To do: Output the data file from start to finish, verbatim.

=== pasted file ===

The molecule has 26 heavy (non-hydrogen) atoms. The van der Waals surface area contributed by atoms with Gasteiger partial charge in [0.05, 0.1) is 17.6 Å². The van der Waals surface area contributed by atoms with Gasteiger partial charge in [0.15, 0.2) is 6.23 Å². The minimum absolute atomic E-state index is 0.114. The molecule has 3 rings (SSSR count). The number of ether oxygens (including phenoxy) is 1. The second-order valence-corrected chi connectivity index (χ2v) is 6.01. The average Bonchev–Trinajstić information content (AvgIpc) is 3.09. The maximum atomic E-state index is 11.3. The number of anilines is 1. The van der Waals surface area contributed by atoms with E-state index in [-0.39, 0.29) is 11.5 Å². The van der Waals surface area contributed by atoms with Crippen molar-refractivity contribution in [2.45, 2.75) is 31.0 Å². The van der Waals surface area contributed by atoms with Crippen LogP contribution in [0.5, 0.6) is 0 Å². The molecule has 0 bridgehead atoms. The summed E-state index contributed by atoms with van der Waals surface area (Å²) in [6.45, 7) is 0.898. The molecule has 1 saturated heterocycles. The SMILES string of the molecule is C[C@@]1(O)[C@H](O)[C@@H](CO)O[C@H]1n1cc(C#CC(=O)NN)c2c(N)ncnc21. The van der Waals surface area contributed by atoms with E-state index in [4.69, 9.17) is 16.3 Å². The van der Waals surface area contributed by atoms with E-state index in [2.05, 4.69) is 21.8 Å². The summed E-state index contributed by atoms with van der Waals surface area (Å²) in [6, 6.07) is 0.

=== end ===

The molecule has 26 heavy (non-hydrogen) atoms. The van der Waals surface area contributed by atoms with Gasteiger partial charge in [0.05, 0.1) is 17.6 Å². The van der Waals surface area contributed by atoms with Gasteiger partial charge in [0.15, 0.2) is 6.23 Å². The minimum absolute atomic E-state index is 0.114. The molecule has 3 rings (SSSR count). The number of ether oxygens (including phenoxy) is 1. The second-order valence-corrected chi connectivity index (χ2v) is 6.01. The average Bonchev–Trinajstić information content (AvgIpc) is 3.09. The maximum atomic E-state index is 11.3. The number of anilines is 1. The van der Waals surface area contributed by atoms with E-state index in [-0.39, 0.29) is 11.5 Å². The van der Waals surface area contributed by atoms with Crippen molar-refractivity contribution in [2.45, 2.75) is 31.0 Å². The van der Waals surface area contributed by atoms with Crippen LogP contribution in [0.5, 0.6) is 0 Å². The molecule has 0 bridgehead atoms. The summed E-state index contributed by atoms with van der Waals surface area (Å²) in [6.45, 7) is 0.898. The molecule has 1 saturated heterocycles. The SMILES string of the molecule is C[C@@]1(O)[C@H](O)[C@@H](CO)O[C@H]1n1cc(C#CC(=O)NN)c2c(N)ncnc21. The van der Waals surface area contributed by atoms with E-state index in [4.69, 9.17) is 16.3 Å². The van der Waals surface area contributed by atoms with E-state index in [2.05, 4.69) is 21.8 Å². The summed E-state index contributed by atoms with van der Waals surface area (Å²) in [6, 6.07) is 0.